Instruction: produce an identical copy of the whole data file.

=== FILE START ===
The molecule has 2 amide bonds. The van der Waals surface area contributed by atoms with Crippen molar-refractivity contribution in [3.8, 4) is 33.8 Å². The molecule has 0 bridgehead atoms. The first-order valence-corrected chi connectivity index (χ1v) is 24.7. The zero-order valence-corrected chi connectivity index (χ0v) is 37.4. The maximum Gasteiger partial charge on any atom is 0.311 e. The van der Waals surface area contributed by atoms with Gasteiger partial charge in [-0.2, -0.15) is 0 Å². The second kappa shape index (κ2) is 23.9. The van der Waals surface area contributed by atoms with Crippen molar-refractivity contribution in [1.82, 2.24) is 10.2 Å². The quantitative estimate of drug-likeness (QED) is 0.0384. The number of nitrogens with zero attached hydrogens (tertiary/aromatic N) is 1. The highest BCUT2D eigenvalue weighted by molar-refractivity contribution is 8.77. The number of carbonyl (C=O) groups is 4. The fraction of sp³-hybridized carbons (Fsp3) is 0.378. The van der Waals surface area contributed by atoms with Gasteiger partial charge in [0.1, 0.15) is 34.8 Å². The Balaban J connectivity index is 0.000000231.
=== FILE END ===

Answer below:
The molecule has 2 amide bonds. The van der Waals surface area contributed by atoms with Crippen molar-refractivity contribution in [3.8, 4) is 33.8 Å². The molecule has 0 bridgehead atoms. The first-order valence-corrected chi connectivity index (χ1v) is 24.7. The zero-order valence-corrected chi connectivity index (χ0v) is 37.4. The maximum Gasteiger partial charge on any atom is 0.311 e. The van der Waals surface area contributed by atoms with Gasteiger partial charge in [-0.2, -0.15) is 0 Å². The second kappa shape index (κ2) is 23.9. The van der Waals surface area contributed by atoms with Crippen molar-refractivity contribution in [1.82, 2.24) is 10.2 Å². The quantitative estimate of drug-likeness (QED) is 0.0384. The number of nitrogens with zero attached hydrogens (tertiary/aromatic N) is 1. The highest BCUT2D eigenvalue weighted by molar-refractivity contribution is 8.77. The number of carbonyl (C=O) groups is 4. The fraction of sp³-hybridized carbons (Fsp3) is 0.378. The van der Waals surface area contributed by atoms with Gasteiger partial charge in [0.1, 0.15) is 34.8 Å². The Balaban J connectivity index is 0.000000231.